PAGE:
Friday (Ironic) Humor: White House Gift Shop Declares Bankruptcy

Filed under "you can't make this shit up," in perhaps the most ironic thing to come out of DC, the Washington Times reports that the White House Gift Shop has gone broke. Long run by a nonprofit group that helps uniformed Secret Service officers and their families the official White House Gift Shop, lists more than $600,000 in liabilities in a pending bankruptcy petition in Washington. The bankruptcy petition, filed in June in a case that remains active, doesn’t explain why the fund went bankrupt in the first place, but court records reveal a recent history of tax troubles and litigation.

 

Via The Washington Times,

In another sign of the tough times in Washington these days, the White House Gift Shop, long run by a nonprofit group that helps uniformed Secret Service officers and their families, has gone broke.

 

The Secret Service Uniformed Division Benefit Fund, which traces its roots to the 1940s and for years did business as the official White House Gift Shop, lists more than $600,000 in liabilities in a pending bankruptcy petition in Washington.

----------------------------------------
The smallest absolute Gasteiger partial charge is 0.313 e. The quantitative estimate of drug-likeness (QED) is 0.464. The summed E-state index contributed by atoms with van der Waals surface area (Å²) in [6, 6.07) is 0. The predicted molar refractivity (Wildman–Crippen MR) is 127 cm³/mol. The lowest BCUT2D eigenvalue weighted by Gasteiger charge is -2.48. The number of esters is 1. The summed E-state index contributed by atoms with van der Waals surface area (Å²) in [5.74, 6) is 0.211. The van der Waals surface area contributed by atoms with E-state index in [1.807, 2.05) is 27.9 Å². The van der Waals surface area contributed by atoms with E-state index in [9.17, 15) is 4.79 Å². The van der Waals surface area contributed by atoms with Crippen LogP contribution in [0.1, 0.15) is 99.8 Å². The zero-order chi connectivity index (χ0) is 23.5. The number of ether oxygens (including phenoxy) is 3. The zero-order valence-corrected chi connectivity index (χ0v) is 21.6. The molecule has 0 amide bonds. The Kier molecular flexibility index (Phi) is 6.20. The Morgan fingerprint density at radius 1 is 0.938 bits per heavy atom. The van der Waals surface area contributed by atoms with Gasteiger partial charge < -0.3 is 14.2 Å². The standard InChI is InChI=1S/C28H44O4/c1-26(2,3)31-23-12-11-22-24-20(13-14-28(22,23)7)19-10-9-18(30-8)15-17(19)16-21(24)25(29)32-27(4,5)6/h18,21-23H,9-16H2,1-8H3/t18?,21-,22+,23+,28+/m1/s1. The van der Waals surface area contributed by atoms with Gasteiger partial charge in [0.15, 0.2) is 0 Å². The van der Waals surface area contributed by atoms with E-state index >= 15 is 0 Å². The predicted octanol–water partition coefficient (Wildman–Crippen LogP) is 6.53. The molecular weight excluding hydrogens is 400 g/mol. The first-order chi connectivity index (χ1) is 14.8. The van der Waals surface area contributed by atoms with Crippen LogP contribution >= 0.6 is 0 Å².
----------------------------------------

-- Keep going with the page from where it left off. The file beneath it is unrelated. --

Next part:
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The fund — which operated independently of the White House and Secret Service, and was not a part of the government — disclosed tens of thousands of dollars in assets consisting mostly of Christmas decorations, as well as such trinkets as magnets, puzzles and paperweights, many valued at just a few dollars each.

 

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The bankruptcy petition, filed in June in a case that remains active, doesn’t explain why the fund went bankrupt in the first place, but court records reveal a recent history of tax troubles and litigation.

 

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The fund’s most recently available annual report to the Internal Revenue Service lists $10,550 in expenses in 2011 for golf, soccer and hockey tournaments for employees

 

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...recently disclosed plans to sell off more than 7,000 holiday ornaments first in the fund’s bankruptcy petition, records show.

 

Although the fund placed the value of ornaments at more than $50,000, the trustee said the decorations ultimately could fetch a best offer price of a little more than $5,600.